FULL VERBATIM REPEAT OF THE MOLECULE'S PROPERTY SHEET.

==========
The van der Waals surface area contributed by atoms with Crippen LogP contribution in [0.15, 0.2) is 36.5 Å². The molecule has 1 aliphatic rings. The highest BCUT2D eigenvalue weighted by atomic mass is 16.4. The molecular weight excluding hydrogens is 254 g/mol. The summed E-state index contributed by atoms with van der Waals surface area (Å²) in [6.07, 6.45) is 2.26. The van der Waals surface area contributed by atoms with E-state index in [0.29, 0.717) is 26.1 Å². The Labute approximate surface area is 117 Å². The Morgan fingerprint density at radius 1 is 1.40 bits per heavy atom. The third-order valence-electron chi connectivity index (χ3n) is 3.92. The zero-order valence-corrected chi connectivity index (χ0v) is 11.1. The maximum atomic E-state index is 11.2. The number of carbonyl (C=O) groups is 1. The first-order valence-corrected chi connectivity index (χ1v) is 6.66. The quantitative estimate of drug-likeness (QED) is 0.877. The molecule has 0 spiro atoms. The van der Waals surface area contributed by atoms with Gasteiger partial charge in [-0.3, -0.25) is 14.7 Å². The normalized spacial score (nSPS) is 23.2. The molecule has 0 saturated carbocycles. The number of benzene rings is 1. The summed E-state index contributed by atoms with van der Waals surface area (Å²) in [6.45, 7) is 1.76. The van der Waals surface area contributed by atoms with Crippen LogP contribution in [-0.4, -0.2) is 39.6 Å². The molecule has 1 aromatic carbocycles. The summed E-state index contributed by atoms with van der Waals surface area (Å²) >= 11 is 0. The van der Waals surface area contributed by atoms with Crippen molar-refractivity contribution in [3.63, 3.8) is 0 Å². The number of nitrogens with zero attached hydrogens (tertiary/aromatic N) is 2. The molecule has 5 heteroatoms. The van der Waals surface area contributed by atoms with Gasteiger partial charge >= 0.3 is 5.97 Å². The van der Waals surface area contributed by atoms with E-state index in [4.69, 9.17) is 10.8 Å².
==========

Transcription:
The van der Waals surface area contributed by atoms with Crippen LogP contribution in [0.15, 0.2) is 36.5 Å². The molecule has 1 aliphatic rings. The highest BCUT2D eigenvalue weighted by atomic mass is 16.4. The molecular weight excluding hydrogens is 254 g/mol. The summed E-state index contributed by atoms with van der Waals surface area (Å²) in [6.07, 6.45) is 2.26. The van der Waals surface area contributed by atoms with E-state index in [0.29, 0.717) is 26.1 Å². The Labute approximate surface area is 117 Å². The Morgan fingerprint density at radius 1 is 1.40 bits per heavy atom. The third-order valence-electron chi connectivity index (χ3n) is 3.92. The zero-order valence-corrected chi connectivity index (χ0v) is 11.1. The maximum atomic E-state index is 11.2. The number of carbonyl (C=O) groups is 1. The first-order valence-corrected chi connectivity index (χ1v) is 6.66. The quantitative estimate of drug-likeness (QED) is 0.877. The molecule has 0 spiro atoms. The van der Waals surface area contributed by atoms with Gasteiger partial charge in [-0.3, -0.25) is 14.7 Å². The normalized spacial score (nSPS) is 23.2. The molecule has 0 saturated carbocycles. The number of benzene rings is 1. The summed E-state index contributed by atoms with van der Waals surface area (Å²) in [6.45, 7) is 1.76. The van der Waals surface area contributed by atoms with Crippen LogP contribution in [-0.4, -0.2) is 39.6 Å². The molecule has 1 aromatic carbocycles. The summed E-state index contributed by atoms with van der Waals surface area (Å²) >= 11 is 0. The van der Waals surface area contributed by atoms with Crippen molar-refractivity contribution in [3.63, 3.8) is 0 Å². The number of nitrogens with zero attached hydrogens (tertiary/aromatic N) is 2. The molecule has 5 heteroatoms. The van der Waals surface area contributed by atoms with Gasteiger partial charge >= 0.3 is 5.97 Å². The van der Waals surface area contributed by atoms with E-state index in [4.69, 9.17) is 10.8 Å².